Bush Administration Releases Climate Change Plan

The plan is available at "Climate Change Technology Program Strategic Plan." The Bush administration does not need to be sensitive about its climate change reputation because the Energy Policy Act of 2005 is the best policy tool developed by any nation to date to fight greenhouse gas emissions. The supports to renew nuclear power plant building is the best thing that has happened to help Earth's atmosphere. (Washington Post article)

Judge Blocks Bush Rule to Open Nat'l Forest Logging

California federal Magistrate Judge Elizabeth D. Laporte has set-aside a U.S. Forest service rule that allows governors to decide which land in national forests is suited for logging and mining. Judge Laporte ruled that the Bush elimination of a major program requires an environmental impact statement. The ruling does not affect Alaska's Tsongass National Forest. Aren't forest products renewable resources? There shouldn't be any roads through national forests?

The ruling is a de facto reinstatement of the Clinton "Roadless Rule," which put significant national forest acreage off limits to development. Of course, the U.S. Department of Agriculture (USDA) has authority over America's forest products and has a similar Bush forest rule. (Washington Post article)

Tuesday, September 19, 2006

Google Starts Innovative Foundation

Google founders, Sergey Brin & Larry E. Page have set up a philanthropy that will help the world. It is called Google.org and they intend to help innovative people and organizations.

We are excited by reports they are consulting with hybrid-engine scientists and automakers and intend to purchase a small fleet of cars with plans to convert the engines so the cars will get 100 miles per gallon. They also plan to develop an ultra-fuel-efficient plug-in hybrid car engine that will run on ethanol, electricity and gasoline. They should work with utilities and put their energies into commercializing a plug-in, fuel cell hybrid electric vehicle that will run on fuel cell, battery and regenerative braking produced electricity.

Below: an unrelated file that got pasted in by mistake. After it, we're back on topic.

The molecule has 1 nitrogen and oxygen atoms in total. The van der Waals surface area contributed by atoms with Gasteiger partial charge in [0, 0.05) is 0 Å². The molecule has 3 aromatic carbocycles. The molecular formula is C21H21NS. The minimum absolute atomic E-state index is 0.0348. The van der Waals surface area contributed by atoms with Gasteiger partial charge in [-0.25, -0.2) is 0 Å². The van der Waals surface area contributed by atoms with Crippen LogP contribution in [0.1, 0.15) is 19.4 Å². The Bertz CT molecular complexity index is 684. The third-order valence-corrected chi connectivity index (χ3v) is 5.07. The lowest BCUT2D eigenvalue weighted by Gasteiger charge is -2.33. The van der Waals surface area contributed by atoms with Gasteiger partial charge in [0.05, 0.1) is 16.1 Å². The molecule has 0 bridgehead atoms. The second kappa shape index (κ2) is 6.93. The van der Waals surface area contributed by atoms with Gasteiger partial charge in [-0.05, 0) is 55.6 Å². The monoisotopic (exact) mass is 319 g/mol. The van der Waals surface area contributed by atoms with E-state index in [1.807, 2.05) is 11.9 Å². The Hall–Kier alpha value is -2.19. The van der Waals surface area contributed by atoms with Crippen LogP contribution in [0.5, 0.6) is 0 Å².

Monday, September 18, 2006

A Review of the Book "Bluebells and Nuclear Energy"

Albert B. Reynolds has an excellent educational book on nuclear power, "Bluebells and Nuclear Energy." We recommond it to anyone interested in learning more about the technology. It is written in an easy to understand style, yet it is technical enough to provide any reader with an education on how fission power works. He has great sections on nuclear radiation, history of fission, a description of current power plants, new designs, disposal of nuclear waste, comparison of risks, fusion and a brief section on nuclear weapons.

Bluebells are his favorite wildflower. He compares the blue of the bluebells with the blue glow of the water in "swimming pool" (research) reactors and spent fuel storage pools. ("You cannot see it at a power reactor because the reactor is in a vessel that is in the containment where you cannot go"). If you want to learn about nuclear power, this is an excellent book. Rush out and buy it today and read it over and over. Albert B. Reynolds studied under and worked with top nuclear pioneers and was a Professor of Nuclear Engineering at the University of Virginia, among other positions. He is now retired. Email the author: hareyn@aol.com

For information on purchasing the book, address the publisher:
Cogito Books
(Medical Physics Publishing)
4513 Vernon Blvd.
Madison, WI 53705

Friday, September 15, 2006

Governor Ehrlich Wins Court Decision on PSC